Harmony Korine is bat-shit insane. To use the charitable, art-world-approved term, he’s “eccentric.” Now, this character assessment is based not on personal observation, but on careful consumption of his cinematic work. From the Larry Clark-directed opuses Kids and Ken Park (both of which Korine wrote) to his full-on writing/directing efforts Gummo and Julien Donkey-Boy, Korine has demonstrated a singular talent that has inspired some to call him the freshest voice in modern indie cinema and others to label him one seriously messed-up young dude.
Kids and Ken Park are accessible enough films, if you like stories about teenagers doing drugs, having sex and sitting around a lot. A whole lot. Without the guiding hand of Larry Clark, however, Korine’s writing/directing projects have degenerated into self-indulgent Diane Arbus-style chronicles of weirdoes, losers and possible schizophrenics. His most recent drama (or comedy--I can’t really tell) is the puzzling freakshow Mister Lonely.
Diego Luna (Y Tu Mamá También) stars as an obsessive Michael Jackson impersonator living in France. One day, he runs into a Marilyn Monroe impersonator (played by Brit Samantha Morton of Sweet and Lowdown, Minority Report and In America). She invites him to come live in a commune in Scotland run by her husband, Charlie Chaplin. Intrigued by the beguilingly sweet Marilyn, Michael heads off to the Scottish highlands where he finds a tight-knit community of celebrity impersonators living on a farm full of llamas. There, Madonna, Sammy Davis Jr., Shirley Temple, James Dean and the Pope can all live out their crazy dreams in a place where “everybody is famous and nobody ever ages.”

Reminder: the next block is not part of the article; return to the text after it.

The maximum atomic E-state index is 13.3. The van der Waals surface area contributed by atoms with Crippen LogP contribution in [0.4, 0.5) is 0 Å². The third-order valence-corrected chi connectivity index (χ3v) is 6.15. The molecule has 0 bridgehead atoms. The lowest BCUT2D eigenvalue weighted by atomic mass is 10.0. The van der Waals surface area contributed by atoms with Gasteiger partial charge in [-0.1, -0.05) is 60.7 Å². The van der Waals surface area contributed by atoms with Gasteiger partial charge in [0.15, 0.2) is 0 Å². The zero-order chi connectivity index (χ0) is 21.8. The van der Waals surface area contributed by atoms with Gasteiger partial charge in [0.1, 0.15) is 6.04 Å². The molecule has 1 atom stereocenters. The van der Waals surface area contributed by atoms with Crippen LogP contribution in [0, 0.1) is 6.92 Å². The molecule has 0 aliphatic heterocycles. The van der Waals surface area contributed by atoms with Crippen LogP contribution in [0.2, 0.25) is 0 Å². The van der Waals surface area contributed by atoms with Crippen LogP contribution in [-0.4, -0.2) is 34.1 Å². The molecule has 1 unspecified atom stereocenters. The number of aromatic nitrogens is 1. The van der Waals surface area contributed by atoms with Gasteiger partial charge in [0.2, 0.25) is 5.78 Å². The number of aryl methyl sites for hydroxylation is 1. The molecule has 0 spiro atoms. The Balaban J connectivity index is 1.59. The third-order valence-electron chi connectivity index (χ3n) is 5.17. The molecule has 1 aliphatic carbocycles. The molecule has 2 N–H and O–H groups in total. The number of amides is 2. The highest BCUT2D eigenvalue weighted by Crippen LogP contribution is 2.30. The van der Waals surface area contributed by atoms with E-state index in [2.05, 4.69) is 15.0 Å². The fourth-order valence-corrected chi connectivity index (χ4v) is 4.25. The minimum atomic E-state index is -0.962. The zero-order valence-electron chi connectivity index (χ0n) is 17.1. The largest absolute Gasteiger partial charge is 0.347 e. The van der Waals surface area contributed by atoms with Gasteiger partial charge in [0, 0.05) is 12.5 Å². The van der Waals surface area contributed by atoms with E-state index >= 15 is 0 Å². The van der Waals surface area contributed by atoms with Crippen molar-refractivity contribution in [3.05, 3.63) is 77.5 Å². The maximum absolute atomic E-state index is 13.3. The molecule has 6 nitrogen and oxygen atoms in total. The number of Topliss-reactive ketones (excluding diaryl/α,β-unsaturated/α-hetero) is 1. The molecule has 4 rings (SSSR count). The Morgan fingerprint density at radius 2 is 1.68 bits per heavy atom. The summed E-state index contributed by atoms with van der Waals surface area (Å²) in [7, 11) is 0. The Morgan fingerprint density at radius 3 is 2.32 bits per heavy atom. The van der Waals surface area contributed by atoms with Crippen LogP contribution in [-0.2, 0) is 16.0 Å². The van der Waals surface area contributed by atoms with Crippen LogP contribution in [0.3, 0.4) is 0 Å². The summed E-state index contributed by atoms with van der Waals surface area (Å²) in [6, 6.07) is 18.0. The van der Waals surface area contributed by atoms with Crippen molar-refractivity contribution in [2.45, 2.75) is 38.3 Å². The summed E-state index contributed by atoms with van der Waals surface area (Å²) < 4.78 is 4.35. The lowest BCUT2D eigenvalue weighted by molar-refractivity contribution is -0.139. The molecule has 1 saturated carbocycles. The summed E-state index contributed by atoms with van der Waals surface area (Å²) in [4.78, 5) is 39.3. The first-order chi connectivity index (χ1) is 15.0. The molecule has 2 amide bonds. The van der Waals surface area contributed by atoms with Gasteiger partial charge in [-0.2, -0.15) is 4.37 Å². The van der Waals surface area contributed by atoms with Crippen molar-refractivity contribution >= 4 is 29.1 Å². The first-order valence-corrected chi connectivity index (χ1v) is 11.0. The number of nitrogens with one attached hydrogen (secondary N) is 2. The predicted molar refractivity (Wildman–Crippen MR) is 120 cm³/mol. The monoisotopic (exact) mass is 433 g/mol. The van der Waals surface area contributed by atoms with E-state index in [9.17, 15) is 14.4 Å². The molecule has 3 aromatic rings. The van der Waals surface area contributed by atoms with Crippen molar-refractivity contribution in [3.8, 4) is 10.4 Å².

It’s an interesting enough setting, but Korine doesn’t do much with it. The Three Stooges ride around on a tractor. Buckwheat rambles on for extended periods about his love of chickens. Michael Jackson starts to develop vague romantic feelings for Marilyn Monroe, which kinda ticks off Charlie Chaplin--but kinda not. At one point, the commune’s sheep get sick. In the end, everybody puts on a show. Abraham Lincoln recites the Gettysburg Address while spinning a basketball on his finger.
Occasionally, the film cuts away to the story of a South American nun who falls out of an airplane, but lives. Obsessive German director Werner Herzog plays a priest. There are several lovely slo-mo shots of nuns playing imaginary volleyball in the rain. What this has to do with celebrity impersonators is never explained. The lunatics have definitely taken over the asylum with this film. It’s just hard to tell if the revolution took place in front of the camera or behind it.
The frustrating thing about Mister Lonely is that it’s actually an excellent piece of filmmaking. Crummy film, but excellent piece of filmmaking. There are moments of genuine wonder and beauty here: Pick though the dust and you’ll find some scattered diamonds. The casting is deranged-
Luna’s opening narration suggests a story about what it’s like “to be someone else ... to be less ordinary,” but Korine’s cocktail napkin note of a script never bothers to develop the concept. Themes of innocence, internal identity, pop cultural hegemony and self-delusion are lost in a slow-moving slideshow of oddball tableaux vivants. Why, look--it’s Buckwheat. Giving the Pope a bath. In the middle of a field of wildflowers. ... Oh-kaaaay.
If there are still lingering members of the Harmony Korine cult (it has been nine years since Julien Donkey-Boy, after all), there’s a chance Mister Lonely will find a small but receptive audience who will grok (or pretend to grok, anyway) what the hell the filmmaker is doing. Mostly, he’s trying to follow in the footsteps of rebellious weirdoes like Alejandro Jodorowsky, Dusan Makavejev, David Lynch, Crispin Glover and Vincent Gallo. So far, he’s only partially succeeding.